Hey tech titans: Your cloud cliches don’t help

Big companies are now marketing pro-cloud surveys, though not always for honest purposes. They should be more constructive instead

Hey tech titans: Your cloud cliches don’t help
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Stop me if you've heard this before. (Or don't!) A new survey of 3,600 enterprise executives from IDC (sponsored by Cisco Systems) found the following:

  • 54 percent expect the cloud -- public, private, and, increasingly, hybrid -- to allow them to allocate IT budgets more strategically
  • 53 percent believe the cloud will help their company increase revenues

Duh, right? We've seen such surveys for years, with no new info. Why mention it? Because what's changed is who is doing the surveys: Nowadays, the establishment technology companies and analyst firms create these surveys to state the benefits of the cloud.

Part of the shift comes from the establishment tech firms trying to join the cloud bandwagon, so they want to be associated to the cloud in buyers' minds. Of course, some of these establishment companies are simply hedging their bets. Look at the number of times they mention hybrid clouds and private clouds. They know that public clouds mean Amazon Web Services, Google, and Microsoft -- not the traditional enterprise hardware and software they sell. Some try to make their stuff look like a private cloud or even a (poorly featured) public cloud.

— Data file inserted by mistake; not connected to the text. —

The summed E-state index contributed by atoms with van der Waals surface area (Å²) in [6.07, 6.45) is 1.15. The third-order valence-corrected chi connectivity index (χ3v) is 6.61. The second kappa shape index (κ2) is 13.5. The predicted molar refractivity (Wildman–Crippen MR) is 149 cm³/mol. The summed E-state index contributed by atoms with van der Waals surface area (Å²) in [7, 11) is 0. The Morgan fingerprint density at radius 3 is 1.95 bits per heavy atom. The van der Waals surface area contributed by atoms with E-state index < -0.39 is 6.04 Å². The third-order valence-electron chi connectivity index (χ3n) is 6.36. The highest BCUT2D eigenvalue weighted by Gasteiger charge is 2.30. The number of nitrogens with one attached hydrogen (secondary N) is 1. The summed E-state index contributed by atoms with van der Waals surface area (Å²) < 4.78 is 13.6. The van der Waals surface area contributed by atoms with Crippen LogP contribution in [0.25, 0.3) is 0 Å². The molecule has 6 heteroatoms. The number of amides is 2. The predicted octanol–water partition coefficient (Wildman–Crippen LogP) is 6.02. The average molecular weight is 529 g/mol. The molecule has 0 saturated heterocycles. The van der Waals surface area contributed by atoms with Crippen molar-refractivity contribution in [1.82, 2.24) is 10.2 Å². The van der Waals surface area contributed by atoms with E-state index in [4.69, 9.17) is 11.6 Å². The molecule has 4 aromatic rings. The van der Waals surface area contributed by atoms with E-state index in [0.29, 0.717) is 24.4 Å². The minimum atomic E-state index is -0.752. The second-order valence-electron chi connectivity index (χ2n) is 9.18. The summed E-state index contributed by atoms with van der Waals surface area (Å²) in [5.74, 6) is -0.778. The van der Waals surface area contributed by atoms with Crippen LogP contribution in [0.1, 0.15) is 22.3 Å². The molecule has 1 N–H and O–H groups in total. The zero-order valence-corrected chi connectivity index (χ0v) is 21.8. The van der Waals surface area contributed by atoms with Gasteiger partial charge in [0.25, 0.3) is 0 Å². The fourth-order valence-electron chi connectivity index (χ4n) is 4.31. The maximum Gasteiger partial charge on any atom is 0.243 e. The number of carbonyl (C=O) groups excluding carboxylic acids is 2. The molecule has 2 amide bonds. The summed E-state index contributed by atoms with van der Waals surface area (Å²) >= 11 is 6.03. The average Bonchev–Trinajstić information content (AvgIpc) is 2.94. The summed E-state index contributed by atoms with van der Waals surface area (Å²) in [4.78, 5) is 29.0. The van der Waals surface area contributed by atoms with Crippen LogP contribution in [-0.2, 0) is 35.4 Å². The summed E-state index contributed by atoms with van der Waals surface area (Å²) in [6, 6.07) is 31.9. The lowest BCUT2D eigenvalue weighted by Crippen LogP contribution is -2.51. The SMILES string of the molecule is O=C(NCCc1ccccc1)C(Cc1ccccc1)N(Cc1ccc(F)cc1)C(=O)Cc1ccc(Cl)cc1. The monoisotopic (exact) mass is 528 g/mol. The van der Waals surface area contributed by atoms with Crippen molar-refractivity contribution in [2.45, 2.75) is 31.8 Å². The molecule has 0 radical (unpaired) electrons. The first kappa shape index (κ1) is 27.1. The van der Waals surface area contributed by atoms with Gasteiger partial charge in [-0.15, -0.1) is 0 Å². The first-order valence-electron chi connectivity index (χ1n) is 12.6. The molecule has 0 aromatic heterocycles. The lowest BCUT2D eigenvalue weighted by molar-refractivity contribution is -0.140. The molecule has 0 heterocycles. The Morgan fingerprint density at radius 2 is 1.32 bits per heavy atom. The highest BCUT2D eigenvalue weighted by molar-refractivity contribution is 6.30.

I wish these companies focused more on substance than marketing. They have resources that could make a difference, if applied in creative and innovative ways. But their process of following the leaders or jumping on the cloud bandwagon won’t get them where they need to be. Instead, it will cause more confusion within their customer base and actually have the reverse effect.

Please get with it. And don’t do another "me too" survey.

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